Canadian Forest Service Publications

Effects of biomass removals on site carbon and nutrient retention and jack pine tree growth across a site productivity gradient in upland boreal forests of Ontario. 2014. Hazlett, P.; Morris, D.; Fleming, R.L. Soil Science Society of America Journal. 78:S183-S195

Year: 2014

Issued by: Great Lakes Forestry Centre

Catalog ID: 35382

Language: English

Availability: PDF (request by e-mail)

Available from the Journal's Web site.
DOI: 10.2136sssaj2013.08.00372nafsc

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Plain Language Summary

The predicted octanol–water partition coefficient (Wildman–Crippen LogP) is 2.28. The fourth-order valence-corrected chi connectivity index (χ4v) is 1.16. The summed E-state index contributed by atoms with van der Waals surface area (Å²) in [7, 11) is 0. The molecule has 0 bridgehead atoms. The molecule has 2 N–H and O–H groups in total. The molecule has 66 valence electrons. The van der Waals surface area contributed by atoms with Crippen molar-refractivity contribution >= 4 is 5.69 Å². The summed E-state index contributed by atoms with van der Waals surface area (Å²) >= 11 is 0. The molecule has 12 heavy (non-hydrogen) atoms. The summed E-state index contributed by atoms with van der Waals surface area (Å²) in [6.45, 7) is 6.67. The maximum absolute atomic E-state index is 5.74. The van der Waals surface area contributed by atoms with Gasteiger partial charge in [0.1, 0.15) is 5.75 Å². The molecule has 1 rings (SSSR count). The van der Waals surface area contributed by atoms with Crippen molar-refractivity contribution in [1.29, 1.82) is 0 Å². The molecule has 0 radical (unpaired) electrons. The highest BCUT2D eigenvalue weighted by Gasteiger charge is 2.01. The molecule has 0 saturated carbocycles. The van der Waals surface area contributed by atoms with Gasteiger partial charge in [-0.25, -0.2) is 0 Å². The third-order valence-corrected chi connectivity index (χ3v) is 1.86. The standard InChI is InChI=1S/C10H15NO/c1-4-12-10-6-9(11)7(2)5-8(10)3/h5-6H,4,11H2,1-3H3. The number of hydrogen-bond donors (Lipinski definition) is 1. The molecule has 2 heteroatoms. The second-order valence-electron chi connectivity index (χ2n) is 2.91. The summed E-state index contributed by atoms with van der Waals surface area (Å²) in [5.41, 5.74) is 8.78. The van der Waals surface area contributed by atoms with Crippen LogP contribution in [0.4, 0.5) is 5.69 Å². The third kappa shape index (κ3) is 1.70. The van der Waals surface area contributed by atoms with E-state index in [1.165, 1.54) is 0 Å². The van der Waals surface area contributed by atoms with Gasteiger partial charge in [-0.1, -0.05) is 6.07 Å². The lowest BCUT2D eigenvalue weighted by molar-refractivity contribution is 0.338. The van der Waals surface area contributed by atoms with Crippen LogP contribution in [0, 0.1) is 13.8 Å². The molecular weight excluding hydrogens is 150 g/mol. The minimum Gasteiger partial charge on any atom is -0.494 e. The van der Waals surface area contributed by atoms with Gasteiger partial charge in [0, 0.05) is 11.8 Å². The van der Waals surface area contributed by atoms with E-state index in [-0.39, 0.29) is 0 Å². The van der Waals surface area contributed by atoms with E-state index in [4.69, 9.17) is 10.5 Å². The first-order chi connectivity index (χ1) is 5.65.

We quantified different biomass removal treatments (tree-length harvest, full-tree harvest, full-tree harvest/forest floor removal) on carbon and nutrient retention and removal for 14 boreal forest sites in Ontario. We also determined the impact of these treatments on jack pine tree growth 10 to 15 years post-harvest. Our goals were to determine the quantities of tree biomass that could be commercially utilized and to identify potential indicators that could be used to predict site sensitivity to different levels of biomass removal. We found carbon and nutrient removals from operational tree-length and full-tree harvesting in boreal forests are often more similar than previously reported. Harvest residue retention following operational full-tree harvesting in our study met levels recommended by several jurisdictions as suitable to sustain soil productivity and biodiversity after biomass harvesting. Nutrient budget-derived metrics and soil carbon and nutrient reserves could be suitable indicators to assess site sensitivity to biomass removals.